Trees in your home's landscape can help create an aesthetically pleasing outdoor living space. If you opt to incorporate fruit or nut trees into your landscape design, you will also have access to fresh foods throughout the growing season.
Pruning plays a critical role in the development of all trees, but it is especially critical for fruit and nut-bearing trees. If you improperly prune your trees, you might cause permanent damage that might compromise your trees' ability to produce the fruits and nuts you love.
Depending on the type of tree you have in your yard, you should use one of three pruning methods for maximum growth and yield.
Natural-Habit Pruning System
When utilizing a natural-habit pruning system to care for your trees, you work with the natural growth pattern of the tree to ensure proper growth. This pruning system works best for citrus, pomegranate, or fig trees.
Once your tree has established mature growth, you can begin trimming away new suckers and overgrowth as needed to maximize the amount of sunlight filtering through the tree and keep the tree from becoming too top-heavy. You aren't attempting to change the shape of the tree, just manage growth to minimize potential problems.
Heading cuts can be utilized to stimulate the growth of new fruit or nut-bearing buds. You can also use thinning cuts to eliminate entire branches when your trees become too dense. The natural-habit system is simple and allows you to better care for your citrus, pomegranate, and fig trees over time.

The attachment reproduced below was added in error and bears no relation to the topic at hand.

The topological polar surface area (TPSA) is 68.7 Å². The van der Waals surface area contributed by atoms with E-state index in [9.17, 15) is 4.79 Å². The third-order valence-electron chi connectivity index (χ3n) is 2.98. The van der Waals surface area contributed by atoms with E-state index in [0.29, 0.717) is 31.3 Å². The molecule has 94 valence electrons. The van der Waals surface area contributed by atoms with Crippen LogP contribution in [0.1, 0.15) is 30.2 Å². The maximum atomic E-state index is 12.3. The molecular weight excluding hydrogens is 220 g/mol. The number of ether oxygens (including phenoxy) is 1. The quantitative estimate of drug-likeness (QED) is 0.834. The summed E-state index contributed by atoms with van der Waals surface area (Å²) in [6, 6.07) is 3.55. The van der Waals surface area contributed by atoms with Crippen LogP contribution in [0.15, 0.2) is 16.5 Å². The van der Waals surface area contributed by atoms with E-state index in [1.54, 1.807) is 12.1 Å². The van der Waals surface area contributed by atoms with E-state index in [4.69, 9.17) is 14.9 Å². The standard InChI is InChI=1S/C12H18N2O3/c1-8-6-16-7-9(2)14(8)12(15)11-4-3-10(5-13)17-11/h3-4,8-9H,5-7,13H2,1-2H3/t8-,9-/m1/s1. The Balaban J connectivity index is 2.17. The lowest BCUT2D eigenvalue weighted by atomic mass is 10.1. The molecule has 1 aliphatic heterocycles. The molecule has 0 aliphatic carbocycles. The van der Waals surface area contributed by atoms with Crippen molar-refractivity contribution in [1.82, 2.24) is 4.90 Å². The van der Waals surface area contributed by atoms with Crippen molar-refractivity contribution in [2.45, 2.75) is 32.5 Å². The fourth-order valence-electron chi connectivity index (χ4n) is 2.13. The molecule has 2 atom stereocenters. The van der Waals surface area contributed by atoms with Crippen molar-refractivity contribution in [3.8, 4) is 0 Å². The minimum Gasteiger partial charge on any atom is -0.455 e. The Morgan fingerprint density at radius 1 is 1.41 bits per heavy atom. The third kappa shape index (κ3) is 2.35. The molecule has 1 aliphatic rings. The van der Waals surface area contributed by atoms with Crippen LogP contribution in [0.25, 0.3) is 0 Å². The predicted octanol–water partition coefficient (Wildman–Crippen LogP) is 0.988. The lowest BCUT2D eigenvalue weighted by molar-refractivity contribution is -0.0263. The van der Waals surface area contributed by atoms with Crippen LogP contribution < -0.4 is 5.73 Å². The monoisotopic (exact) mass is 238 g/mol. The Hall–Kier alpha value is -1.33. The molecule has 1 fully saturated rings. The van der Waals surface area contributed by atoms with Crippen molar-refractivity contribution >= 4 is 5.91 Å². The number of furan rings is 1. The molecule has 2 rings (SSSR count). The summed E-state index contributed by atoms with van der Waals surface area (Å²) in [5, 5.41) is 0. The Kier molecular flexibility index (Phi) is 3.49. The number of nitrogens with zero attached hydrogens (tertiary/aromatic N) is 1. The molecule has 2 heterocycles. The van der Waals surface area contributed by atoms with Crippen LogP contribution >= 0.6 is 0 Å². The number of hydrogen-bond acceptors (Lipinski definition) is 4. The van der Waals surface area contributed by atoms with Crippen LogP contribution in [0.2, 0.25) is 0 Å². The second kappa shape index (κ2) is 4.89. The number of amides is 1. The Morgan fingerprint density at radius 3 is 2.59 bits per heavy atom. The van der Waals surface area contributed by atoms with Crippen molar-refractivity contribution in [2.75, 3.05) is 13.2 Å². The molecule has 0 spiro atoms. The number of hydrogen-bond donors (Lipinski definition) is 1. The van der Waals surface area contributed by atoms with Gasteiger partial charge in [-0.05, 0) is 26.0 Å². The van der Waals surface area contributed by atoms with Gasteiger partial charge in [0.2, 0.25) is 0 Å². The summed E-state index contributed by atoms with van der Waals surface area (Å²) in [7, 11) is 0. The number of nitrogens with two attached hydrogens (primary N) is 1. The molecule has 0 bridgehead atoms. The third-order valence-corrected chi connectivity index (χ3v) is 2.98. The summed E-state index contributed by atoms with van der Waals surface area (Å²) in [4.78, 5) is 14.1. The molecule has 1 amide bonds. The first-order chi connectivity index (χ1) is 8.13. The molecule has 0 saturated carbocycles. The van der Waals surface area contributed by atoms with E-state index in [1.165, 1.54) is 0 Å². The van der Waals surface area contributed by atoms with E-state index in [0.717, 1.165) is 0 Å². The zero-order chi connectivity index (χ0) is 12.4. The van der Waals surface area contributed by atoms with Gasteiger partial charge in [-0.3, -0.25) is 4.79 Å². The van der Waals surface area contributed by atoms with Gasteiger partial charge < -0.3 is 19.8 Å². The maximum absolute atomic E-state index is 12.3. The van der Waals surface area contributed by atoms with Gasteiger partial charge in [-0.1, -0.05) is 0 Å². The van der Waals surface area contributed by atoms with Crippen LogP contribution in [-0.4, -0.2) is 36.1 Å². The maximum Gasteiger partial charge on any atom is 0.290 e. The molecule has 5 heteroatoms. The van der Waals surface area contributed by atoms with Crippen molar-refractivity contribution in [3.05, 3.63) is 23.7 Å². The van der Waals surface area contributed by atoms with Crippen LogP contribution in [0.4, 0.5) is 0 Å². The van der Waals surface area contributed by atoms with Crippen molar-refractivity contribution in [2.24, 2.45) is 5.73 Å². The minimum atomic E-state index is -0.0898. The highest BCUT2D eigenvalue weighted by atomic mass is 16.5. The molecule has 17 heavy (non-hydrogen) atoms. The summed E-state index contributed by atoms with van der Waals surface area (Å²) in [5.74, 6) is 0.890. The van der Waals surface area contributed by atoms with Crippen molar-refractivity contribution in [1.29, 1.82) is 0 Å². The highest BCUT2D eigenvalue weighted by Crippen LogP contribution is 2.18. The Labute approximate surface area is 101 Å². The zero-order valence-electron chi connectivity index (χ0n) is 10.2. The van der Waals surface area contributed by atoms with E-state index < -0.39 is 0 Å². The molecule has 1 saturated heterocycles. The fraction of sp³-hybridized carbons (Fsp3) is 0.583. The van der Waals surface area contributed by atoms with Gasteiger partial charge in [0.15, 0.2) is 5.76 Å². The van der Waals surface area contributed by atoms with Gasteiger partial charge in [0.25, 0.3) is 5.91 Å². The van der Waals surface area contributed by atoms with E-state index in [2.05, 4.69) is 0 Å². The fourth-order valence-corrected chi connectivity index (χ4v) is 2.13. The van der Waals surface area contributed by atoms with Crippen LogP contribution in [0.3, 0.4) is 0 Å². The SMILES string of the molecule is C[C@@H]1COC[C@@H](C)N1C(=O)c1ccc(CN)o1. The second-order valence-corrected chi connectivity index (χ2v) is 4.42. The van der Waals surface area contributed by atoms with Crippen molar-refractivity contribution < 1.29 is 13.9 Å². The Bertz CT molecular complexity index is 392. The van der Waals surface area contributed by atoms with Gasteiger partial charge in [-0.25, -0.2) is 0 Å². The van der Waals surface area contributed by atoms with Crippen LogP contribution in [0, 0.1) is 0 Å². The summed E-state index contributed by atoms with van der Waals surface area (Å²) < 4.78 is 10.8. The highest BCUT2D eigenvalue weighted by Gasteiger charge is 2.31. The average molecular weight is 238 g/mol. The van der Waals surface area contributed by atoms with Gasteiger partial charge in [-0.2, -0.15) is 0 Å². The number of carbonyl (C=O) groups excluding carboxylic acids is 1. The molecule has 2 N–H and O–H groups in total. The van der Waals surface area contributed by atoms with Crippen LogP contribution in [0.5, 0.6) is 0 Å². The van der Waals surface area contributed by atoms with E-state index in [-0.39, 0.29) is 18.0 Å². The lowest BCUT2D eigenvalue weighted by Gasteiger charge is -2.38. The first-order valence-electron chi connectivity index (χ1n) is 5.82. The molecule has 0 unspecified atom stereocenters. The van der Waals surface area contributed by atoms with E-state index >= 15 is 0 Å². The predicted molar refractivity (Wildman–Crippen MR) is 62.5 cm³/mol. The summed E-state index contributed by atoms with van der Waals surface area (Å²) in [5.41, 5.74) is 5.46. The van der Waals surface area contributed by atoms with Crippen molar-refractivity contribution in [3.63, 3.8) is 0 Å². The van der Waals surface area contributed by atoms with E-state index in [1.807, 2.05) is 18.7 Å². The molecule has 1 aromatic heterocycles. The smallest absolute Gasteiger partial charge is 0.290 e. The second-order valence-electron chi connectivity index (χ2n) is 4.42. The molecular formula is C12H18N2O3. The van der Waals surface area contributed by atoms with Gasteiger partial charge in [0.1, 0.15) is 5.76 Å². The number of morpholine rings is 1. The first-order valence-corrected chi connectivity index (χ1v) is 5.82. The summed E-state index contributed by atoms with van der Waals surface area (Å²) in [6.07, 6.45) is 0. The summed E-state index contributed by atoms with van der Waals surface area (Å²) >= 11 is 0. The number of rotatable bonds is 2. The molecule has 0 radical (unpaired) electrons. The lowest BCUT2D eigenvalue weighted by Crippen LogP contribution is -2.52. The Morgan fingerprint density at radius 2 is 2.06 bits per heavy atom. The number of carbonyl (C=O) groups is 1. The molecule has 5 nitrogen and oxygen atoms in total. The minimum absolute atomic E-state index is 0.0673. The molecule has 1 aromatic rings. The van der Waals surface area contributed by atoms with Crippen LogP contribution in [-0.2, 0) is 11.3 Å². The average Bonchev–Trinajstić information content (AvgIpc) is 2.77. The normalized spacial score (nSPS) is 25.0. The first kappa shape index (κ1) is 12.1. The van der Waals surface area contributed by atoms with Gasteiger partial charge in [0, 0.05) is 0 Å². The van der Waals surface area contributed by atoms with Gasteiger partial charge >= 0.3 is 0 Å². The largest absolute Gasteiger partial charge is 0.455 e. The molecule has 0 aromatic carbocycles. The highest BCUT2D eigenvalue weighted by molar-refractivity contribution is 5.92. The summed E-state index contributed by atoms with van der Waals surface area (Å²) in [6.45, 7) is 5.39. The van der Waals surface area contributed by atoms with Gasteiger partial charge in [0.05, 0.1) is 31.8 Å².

Central-Leader Pruning System
Some trees remain healthiest when all major branches stem from a single trunk. This trunk provides stability to the tree and serves as the main leader when creating an appropriate shape.
The central-leader pruning system requires that you retain the integrity of the primary trunk and control the growth and density of all fruit or nut-bearing side branches instead. Thinned-out side branches reduce overcrowding and eliminate stunted growth caused by lack of adequate sunlight.
If you have fruit trees that produce apples, cherries, or pears in your yard, then the central-leader pruning system will produce maximum yield. The central-leader system is also the best option for maintaining pecan trees.
Open-Center Pruning System
While the central-leader system leaves the main trunk of your tree standing tall, the open-center pruning system requires that you lop off the top of the main trunk to create a vase-like shape.
Opening up the center of your fruit tree by eliminating the canopy cover provided by a central trunk helps to maximize the amount of sunlight distributed throughout the branches. An open-center pruning system also creates a sturdy structure that is capable of bearing the weight of stone fruit varieties as they mature.
If your landscape includes peach, apricot, or nectarine trees, then you will want to utilize open-center pruning to increase the yield of your harvest. This system also maintains the structural integrity of your stone fruit tree over time.
The removal of dead or diseased branches helps increase the overall health of your trees. The right pruning method for your fruit and nut trees can help you not only maintain the condition of your trees but improve harvest counts as well.
Natural-habit, central-leader, and open-center pruning systems can each provide you with the tools needed to control tree growth in a safe and productive way.
If you need help caring for the fruit and nut trees in your yard, contact the experienced professionals at R & R Tree and Landscaping. We can evaluate your trees and prune them properly to improve your home's landscape. Visit our website today for more information.